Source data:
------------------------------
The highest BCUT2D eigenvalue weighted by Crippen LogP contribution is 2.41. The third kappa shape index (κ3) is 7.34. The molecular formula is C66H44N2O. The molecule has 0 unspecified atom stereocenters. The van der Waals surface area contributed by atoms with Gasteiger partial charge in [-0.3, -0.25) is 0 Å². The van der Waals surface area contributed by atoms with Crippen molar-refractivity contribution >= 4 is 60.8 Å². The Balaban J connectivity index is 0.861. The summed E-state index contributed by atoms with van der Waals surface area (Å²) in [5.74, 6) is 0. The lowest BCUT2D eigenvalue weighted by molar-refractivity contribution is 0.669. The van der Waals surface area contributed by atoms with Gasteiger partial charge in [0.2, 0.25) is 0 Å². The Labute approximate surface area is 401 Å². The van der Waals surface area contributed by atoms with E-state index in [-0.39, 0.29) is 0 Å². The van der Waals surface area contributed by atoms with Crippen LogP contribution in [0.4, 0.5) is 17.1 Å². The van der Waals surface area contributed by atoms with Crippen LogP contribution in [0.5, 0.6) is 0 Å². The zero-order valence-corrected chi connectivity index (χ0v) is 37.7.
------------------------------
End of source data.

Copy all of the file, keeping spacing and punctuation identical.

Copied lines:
The highest BCUT2D eigenvalue weighted by Crippen LogP contribution is 2.41. The third kappa shape index (κ3) is 7.34. The molecular formula is C66H44N2O. The molecule has 0 unspecified atom stereocenters. The van der Waals surface area contributed by atoms with Gasteiger partial charge in [-0.3, -0.25) is 0 Å². The van der Waals surface area contributed by atoms with Crippen molar-refractivity contribution >= 4 is 60.8 Å². The Balaban J connectivity index is 0.861. The summed E-state index contributed by atoms with van der Waals surface area (Å²) in [5.74, 6) is 0. The lowest BCUT2D eigenvalue weighted by molar-refractivity contribution is 0.669. The van der Waals surface area contributed by atoms with Gasteiger partial charge in [0.2, 0.25) is 0 Å². The Labute approximate surface area is 401 Å². The van der Waals surface area contributed by atoms with E-state index in [-0.39, 0.29) is 0 Å². The van der Waals surface area contributed by atoms with Crippen LogP contribution in [0.4, 0.5) is 17.1 Å². The van der Waals surface area contributed by atoms with Crippen LogP contribution in [0.5, 0.6) is 0 Å². The zero-order valence-corrected chi connectivity index (χ0v) is 37.7.